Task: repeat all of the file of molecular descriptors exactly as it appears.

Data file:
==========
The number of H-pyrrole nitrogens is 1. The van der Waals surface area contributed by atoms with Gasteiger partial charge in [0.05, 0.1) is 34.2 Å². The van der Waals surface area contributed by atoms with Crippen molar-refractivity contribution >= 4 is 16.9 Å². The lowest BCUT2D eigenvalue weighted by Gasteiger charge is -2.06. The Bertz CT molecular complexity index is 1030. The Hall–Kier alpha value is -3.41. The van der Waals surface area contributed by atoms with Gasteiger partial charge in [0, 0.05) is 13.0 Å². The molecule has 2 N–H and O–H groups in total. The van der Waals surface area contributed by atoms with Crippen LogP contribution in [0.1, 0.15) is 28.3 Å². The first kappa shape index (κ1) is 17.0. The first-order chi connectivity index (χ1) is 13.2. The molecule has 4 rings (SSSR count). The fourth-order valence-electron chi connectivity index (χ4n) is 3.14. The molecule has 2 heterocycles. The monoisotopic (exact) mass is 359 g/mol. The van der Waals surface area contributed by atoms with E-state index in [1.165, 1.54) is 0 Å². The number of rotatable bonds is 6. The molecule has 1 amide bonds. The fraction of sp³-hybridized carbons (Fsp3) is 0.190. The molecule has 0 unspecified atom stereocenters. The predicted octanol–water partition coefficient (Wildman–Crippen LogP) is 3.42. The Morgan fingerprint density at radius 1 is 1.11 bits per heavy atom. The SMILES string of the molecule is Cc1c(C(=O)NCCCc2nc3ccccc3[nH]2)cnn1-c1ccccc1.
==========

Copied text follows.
The number of H-pyrrole nitrogens is 1. The van der Waals surface area contributed by atoms with Gasteiger partial charge in [0.05, 0.1) is 34.2 Å². The van der Waals surface area contributed by atoms with Crippen molar-refractivity contribution >= 4 is 16.9 Å². The lowest BCUT2D eigenvalue weighted by Gasteiger charge is -2.06. The Bertz CT molecular complexity index is 1030. The Hall–Kier alpha value is -3.41. The van der Waals surface area contributed by atoms with Gasteiger partial charge in [0, 0.05) is 13.0 Å². The molecule has 2 N–H and O–H groups in total. The van der Waals surface area contributed by atoms with Crippen LogP contribution in [0.1, 0.15) is 28.3 Å². The first kappa shape index (κ1) is 17.0. The first-order chi connectivity index (χ1) is 13.2. The molecule has 4 rings (SSSR count). The fourth-order valence-electron chi connectivity index (χ4n) is 3.14. The molecule has 2 heterocycles. The monoisotopic (exact) mass is 359 g/mol. The van der Waals surface area contributed by atoms with E-state index in [1.165, 1.54) is 0 Å². The number of rotatable bonds is 6. The molecule has 1 amide bonds. The fraction of sp³-hybridized carbons (Fsp3) is 0.190. The molecule has 0 unspecified atom stereocenters. The predicted octanol–water partition coefficient (Wildman–Crippen LogP) is 3.42. The Morgan fingerprint density at radius 1 is 1.11 bits per heavy atom. The SMILES string of the molecule is Cc1c(C(=O)NCCCc2nc3ccccc3[nH]2)cnn1-c1ccccc1.